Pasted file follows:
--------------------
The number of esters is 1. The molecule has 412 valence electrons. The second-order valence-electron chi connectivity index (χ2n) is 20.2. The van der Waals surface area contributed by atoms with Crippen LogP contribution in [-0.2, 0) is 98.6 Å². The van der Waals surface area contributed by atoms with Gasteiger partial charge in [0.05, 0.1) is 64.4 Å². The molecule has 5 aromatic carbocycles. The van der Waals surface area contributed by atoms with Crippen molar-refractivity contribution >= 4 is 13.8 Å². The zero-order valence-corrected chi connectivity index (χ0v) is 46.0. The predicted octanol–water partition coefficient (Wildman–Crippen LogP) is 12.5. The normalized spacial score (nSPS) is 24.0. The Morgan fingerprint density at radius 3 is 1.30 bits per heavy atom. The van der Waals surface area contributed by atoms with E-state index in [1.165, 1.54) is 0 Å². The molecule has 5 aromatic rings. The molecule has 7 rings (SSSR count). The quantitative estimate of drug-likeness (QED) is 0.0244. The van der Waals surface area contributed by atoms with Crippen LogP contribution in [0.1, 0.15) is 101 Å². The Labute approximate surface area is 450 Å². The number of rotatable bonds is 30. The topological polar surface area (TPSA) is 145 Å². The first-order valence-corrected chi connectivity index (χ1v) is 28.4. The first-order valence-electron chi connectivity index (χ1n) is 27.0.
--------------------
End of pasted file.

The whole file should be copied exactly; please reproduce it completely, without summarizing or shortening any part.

The number of esters is 1. The molecule has 412 valence electrons. The second-order valence-electron chi connectivity index (χ2n) is 20.2. The van der Waals surface area contributed by atoms with Crippen LogP contribution in [-0.2, 0) is 98.6 Å². The van der Waals surface area contributed by atoms with Gasteiger partial charge in [0.05, 0.1) is 64.4 Å². The molecule has 5 aromatic carbocycles. The van der Waals surface area contributed by atoms with Crippen molar-refractivity contribution >= 4 is 13.8 Å². The zero-order valence-corrected chi connectivity index (χ0v) is 46.0. The predicted octanol–water partition coefficient (Wildman–Crippen LogP) is 12.5. The normalized spacial score (nSPS) is 24.0. The Morgan fingerprint density at radius 3 is 1.30 bits per heavy atom. The van der Waals surface area contributed by atoms with E-state index in [1.165, 1.54) is 0 Å². The molecule has 5 aromatic rings. The molecule has 7 rings (SSSR count). The quantitative estimate of drug-likeness (QED) is 0.0244. The van der Waals surface area contributed by atoms with Crippen LogP contribution in [0.1, 0.15) is 101 Å². The Labute approximate surface area is 450 Å². The number of rotatable bonds is 30. The topological polar surface area (TPSA) is 145 Å². The first-order valence-corrected chi connectivity index (χ1v) is 28.4. The first-order valence-electron chi connectivity index (χ1n) is 27.0.